"What's particularly striking in the new book, though, is the cluelessness of the stalwart Republican grandees of the Ford presidential campaign, who were both blindsided and baffled by Reagan's guerrilla victories in their own midst. A panicked internal Ford camp memo struggles to parse the 'unexpected Reagan success in certain caucus states,' where the voters who turned out in shockingly large numbers were 'unknown and have not been involved in the Republican political system before' and were 'alienated from both parties.' As if describing an Indian ambush in the Old West, the memo goes on to exclaim that 'we are in real danger of being out-organized by a small number of highly motivated right-wing nuts.' Among those shocked was the canny Texas political operator James Baker, the George H. W. Bush paladin, who couldn't get over how 'absolutely ruthless' these uppity Reagan shock troops were. 'Our people just aren't used to this uncompromising hardball stuff,' he told Time."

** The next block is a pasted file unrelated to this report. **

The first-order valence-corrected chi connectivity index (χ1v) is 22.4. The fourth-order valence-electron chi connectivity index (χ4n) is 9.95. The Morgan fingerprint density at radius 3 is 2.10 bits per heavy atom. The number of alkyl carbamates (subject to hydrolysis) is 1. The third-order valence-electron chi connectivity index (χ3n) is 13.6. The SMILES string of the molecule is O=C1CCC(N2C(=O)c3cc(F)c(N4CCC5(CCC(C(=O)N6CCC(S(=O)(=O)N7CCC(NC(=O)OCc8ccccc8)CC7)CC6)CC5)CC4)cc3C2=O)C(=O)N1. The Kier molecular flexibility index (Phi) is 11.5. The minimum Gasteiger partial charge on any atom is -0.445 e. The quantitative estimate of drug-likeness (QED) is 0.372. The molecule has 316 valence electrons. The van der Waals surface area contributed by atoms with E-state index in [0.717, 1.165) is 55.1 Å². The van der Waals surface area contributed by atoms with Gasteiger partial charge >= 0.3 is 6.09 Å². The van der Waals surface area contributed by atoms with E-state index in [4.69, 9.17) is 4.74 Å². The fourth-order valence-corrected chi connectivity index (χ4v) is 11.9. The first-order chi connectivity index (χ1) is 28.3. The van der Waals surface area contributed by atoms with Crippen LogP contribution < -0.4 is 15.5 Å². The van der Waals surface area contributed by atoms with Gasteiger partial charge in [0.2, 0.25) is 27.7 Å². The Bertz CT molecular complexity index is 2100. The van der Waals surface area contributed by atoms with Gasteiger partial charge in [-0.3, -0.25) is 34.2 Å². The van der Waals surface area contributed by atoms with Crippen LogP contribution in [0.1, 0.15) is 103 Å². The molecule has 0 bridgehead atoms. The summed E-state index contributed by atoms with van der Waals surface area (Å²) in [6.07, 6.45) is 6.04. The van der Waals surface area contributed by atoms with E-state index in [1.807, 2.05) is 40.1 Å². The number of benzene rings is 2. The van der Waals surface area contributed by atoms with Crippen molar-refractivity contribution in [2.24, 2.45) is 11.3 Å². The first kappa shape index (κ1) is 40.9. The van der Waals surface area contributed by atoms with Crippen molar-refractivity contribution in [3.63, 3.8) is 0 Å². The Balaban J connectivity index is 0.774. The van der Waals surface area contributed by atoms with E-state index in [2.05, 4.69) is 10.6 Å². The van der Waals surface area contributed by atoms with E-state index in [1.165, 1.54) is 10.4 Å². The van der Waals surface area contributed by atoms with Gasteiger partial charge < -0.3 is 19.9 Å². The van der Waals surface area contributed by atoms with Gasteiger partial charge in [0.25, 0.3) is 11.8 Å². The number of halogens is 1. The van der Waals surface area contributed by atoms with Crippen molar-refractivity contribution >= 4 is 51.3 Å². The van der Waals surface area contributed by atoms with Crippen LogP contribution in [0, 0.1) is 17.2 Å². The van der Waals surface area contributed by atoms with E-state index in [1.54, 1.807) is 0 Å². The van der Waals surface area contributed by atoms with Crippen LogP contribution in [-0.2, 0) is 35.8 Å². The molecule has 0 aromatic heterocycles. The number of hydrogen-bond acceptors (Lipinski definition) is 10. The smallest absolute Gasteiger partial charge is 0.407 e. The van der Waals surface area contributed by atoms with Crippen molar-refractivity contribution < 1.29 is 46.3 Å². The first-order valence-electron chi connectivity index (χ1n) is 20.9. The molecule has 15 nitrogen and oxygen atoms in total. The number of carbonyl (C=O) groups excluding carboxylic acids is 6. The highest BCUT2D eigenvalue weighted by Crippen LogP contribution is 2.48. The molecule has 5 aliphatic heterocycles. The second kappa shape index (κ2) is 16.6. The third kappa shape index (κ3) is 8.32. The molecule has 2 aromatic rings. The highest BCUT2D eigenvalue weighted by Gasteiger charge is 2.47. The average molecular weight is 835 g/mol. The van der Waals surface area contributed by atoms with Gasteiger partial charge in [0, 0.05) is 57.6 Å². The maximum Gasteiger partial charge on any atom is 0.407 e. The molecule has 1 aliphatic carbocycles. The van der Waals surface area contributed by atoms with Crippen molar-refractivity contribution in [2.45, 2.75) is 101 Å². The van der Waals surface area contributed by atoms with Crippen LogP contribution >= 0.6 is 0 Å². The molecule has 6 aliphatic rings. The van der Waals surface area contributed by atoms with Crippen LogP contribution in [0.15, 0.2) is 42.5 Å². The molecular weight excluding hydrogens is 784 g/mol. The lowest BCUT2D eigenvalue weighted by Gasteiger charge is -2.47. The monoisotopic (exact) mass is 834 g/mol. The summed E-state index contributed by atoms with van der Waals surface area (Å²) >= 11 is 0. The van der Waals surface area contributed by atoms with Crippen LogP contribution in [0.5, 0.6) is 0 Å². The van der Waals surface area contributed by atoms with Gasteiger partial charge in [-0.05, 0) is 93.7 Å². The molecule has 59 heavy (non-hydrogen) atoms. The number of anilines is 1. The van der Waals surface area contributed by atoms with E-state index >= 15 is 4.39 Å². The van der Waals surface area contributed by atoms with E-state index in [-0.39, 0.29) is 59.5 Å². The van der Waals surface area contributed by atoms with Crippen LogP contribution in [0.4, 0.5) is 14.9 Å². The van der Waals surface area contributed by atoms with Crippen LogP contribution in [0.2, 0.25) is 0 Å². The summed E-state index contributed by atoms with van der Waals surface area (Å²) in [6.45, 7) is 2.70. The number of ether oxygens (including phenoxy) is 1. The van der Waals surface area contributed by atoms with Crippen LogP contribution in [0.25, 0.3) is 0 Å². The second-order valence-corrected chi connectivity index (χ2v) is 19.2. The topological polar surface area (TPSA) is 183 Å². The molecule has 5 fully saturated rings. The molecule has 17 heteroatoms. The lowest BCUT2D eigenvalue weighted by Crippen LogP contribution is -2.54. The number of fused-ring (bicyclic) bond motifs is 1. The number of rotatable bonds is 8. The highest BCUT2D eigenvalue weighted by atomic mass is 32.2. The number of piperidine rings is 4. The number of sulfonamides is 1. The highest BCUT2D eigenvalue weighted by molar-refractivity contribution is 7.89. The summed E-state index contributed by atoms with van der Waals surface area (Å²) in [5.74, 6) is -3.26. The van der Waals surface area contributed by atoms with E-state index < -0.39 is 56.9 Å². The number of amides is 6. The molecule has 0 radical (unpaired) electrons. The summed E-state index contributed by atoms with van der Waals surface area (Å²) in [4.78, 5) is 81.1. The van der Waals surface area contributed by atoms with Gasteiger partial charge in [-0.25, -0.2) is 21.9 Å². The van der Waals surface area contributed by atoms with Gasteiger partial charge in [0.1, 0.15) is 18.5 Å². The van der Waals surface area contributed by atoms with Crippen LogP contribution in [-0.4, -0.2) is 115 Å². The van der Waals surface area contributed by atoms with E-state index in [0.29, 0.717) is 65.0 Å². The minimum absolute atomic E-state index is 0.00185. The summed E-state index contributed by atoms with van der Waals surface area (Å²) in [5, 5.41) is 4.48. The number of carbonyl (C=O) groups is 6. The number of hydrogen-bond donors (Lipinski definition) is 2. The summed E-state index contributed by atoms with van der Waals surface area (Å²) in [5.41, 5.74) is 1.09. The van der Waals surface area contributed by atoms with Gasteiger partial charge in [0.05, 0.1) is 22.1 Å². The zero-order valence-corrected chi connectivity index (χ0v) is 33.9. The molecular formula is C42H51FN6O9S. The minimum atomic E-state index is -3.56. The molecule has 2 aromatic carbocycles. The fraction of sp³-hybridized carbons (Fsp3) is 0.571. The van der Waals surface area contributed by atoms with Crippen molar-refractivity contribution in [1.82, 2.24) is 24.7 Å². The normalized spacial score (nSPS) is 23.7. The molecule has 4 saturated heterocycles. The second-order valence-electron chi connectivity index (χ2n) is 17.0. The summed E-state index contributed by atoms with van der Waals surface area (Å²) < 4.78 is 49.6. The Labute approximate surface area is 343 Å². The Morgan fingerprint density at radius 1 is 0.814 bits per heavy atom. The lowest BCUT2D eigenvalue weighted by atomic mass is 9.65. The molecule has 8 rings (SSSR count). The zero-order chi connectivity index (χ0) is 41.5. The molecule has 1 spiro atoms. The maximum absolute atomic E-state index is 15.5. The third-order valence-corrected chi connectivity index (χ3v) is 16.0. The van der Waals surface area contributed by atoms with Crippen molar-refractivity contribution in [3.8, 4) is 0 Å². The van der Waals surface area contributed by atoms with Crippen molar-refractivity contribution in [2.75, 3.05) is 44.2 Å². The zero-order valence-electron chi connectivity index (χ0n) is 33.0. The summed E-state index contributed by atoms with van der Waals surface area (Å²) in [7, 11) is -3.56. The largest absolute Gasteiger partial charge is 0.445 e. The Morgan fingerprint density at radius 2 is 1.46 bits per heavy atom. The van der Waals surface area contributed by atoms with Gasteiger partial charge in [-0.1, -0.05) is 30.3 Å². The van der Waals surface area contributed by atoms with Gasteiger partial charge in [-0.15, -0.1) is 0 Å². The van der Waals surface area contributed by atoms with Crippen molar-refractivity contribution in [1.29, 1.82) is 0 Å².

—from Frank Rich's review of The Invisible Bridge: The Fall of Nixon and the Rise of Reagan by Rick Perlstein, The New York Times Book Review, August 3, 2014